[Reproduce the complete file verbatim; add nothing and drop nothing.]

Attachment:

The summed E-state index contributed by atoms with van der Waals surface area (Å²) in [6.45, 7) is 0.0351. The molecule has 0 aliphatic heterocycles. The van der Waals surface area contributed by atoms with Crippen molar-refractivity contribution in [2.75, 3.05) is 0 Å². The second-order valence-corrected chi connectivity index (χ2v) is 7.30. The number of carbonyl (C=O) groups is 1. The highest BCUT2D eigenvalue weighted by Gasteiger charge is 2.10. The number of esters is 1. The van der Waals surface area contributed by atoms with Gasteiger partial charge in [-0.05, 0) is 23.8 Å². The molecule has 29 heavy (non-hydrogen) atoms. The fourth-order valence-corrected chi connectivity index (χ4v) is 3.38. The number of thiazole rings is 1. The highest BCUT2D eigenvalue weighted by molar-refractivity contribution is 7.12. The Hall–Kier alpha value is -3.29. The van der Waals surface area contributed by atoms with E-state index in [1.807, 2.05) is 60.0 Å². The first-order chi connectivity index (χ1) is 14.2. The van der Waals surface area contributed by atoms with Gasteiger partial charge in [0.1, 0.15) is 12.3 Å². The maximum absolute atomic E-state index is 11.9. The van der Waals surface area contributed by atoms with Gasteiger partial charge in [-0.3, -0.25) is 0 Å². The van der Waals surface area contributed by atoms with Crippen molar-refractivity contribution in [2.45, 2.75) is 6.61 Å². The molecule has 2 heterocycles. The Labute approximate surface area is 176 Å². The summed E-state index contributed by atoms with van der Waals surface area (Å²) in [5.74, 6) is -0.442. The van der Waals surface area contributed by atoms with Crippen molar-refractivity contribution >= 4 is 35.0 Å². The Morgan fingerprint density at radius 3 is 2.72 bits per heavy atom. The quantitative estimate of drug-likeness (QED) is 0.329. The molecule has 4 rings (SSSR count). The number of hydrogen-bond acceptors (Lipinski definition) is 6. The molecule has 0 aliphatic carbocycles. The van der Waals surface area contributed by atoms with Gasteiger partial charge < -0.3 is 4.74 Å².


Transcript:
The summed E-state index contributed by atoms with van der Waals surface area (Å²) in [6.45, 7) is 0.0351. The molecule has 0 aliphatic heterocycles. The van der Waals surface area contributed by atoms with Crippen molar-refractivity contribution in [2.75, 3.05) is 0 Å². The second-order valence-corrected chi connectivity index (χ2v) is 7.30. The number of carbonyl (C=O) groups is 1. The highest BCUT2D eigenvalue weighted by Gasteiger charge is 2.10. The number of esters is 1. The van der Waals surface area contributed by atoms with Gasteiger partial charge in [-0.05, 0) is 23.8 Å². The molecule has 29 heavy (non-hydrogen) atoms. The fourth-order valence-corrected chi connectivity index (χ4v) is 3.38. The number of thiazole rings is 1. The highest BCUT2D eigenvalue weighted by molar-refractivity contribution is 7.12. The Hall–Kier alpha value is -3.29. The van der Waals surface area contributed by atoms with E-state index in [1.807, 2.05) is 60.0 Å². The first-order chi connectivity index (χ1) is 14.2. The van der Waals surface area contributed by atoms with Gasteiger partial charge in [0.1, 0.15) is 12.3 Å². The maximum absolute atomic E-state index is 11.9. The van der Waals surface area contributed by atoms with Gasteiger partial charge in [-0.3, -0.25) is 0 Å². The van der Waals surface area contributed by atoms with Crippen molar-refractivity contribution in [2.45, 2.75) is 6.61 Å². The molecule has 2 heterocycles. The Labute approximate surface area is 176 Å². The summed E-state index contributed by atoms with van der Waals surface area (Å²) in [5.74, 6) is -0.442. The van der Waals surface area contributed by atoms with Crippen molar-refractivity contribution >= 4 is 35.0 Å². The Morgan fingerprint density at radius 3 is 2.72 bits per heavy atom. The quantitative estimate of drug-likeness (QED) is 0.329. The molecule has 4 rings (SSSR count). The number of hydrogen-bond acceptors (Lipinski definition) is 6. The molecule has 0 aliphatic carbocycles. The van der Waals surface area contributed by atoms with Gasteiger partial charge < -0.3 is 4.74 Å².